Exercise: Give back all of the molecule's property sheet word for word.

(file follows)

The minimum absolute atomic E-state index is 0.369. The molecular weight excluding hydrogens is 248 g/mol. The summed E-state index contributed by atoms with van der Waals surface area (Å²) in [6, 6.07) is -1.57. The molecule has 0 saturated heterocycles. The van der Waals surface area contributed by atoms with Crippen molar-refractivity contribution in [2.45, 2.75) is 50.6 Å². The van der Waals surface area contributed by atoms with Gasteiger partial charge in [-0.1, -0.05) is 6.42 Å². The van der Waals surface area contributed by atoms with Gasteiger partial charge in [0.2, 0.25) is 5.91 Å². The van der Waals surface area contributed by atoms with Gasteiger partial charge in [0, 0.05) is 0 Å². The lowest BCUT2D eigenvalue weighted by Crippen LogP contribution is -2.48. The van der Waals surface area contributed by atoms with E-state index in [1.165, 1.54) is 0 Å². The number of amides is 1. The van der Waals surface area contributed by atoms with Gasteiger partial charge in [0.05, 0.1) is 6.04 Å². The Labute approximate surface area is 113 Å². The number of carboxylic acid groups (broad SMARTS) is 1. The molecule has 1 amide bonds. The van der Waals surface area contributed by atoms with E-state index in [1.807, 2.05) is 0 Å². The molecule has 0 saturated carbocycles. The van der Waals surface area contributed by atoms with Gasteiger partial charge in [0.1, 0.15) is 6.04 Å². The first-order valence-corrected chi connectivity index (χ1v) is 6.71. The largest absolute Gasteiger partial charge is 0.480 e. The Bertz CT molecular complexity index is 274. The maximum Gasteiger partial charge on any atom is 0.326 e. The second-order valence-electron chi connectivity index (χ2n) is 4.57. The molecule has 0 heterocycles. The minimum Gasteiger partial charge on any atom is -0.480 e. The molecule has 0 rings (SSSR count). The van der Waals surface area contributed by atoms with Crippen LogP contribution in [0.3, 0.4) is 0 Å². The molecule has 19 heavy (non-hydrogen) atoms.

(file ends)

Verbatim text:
The minimum absolute atomic E-state index is 0.369. The molecular weight excluding hydrogens is 248 g/mol. The summed E-state index contributed by atoms with van der Waals surface area (Å²) in [6, 6.07) is -1.57. The molecule has 0 saturated heterocycles. The van der Waals surface area contributed by atoms with Crippen molar-refractivity contribution in [2.45, 2.75) is 50.6 Å². The van der Waals surface area contributed by atoms with Gasteiger partial charge in [-0.1, -0.05) is 6.42 Å². The van der Waals surface area contributed by atoms with Gasteiger partial charge in [0.2, 0.25) is 5.91 Å². The van der Waals surface area contributed by atoms with Gasteiger partial charge in [0, 0.05) is 0 Å². The lowest BCUT2D eigenvalue weighted by Crippen LogP contribution is -2.48. The van der Waals surface area contributed by atoms with E-state index in [1.165, 1.54) is 0 Å². The number of amides is 1. The van der Waals surface area contributed by atoms with Gasteiger partial charge in [0.05, 0.1) is 6.04 Å². The Labute approximate surface area is 113 Å². The number of carboxylic acid groups (broad SMARTS) is 1. The molecule has 1 amide bonds. The van der Waals surface area contributed by atoms with E-state index in [1.807, 2.05) is 0 Å². The molecule has 0 saturated carbocycles. The van der Waals surface area contributed by atoms with Gasteiger partial charge in [0.1, 0.15) is 6.04 Å². The first-order valence-corrected chi connectivity index (χ1v) is 6.71. The largest absolute Gasteiger partial charge is 0.480 e. The Bertz CT molecular complexity index is 274. The maximum Gasteiger partial charge on any atom is 0.326 e. The second-order valence-electron chi connectivity index (χ2n) is 4.57. The molecule has 0 heterocycles. The minimum Gasteiger partial charge on any atom is -0.480 e. The molecule has 0 rings (SSSR count). The van der Waals surface area contributed by atoms with Crippen LogP contribution in [0.3, 0.4) is 0 Å². The molecule has 19 heavy (non-hydrogen) atoms.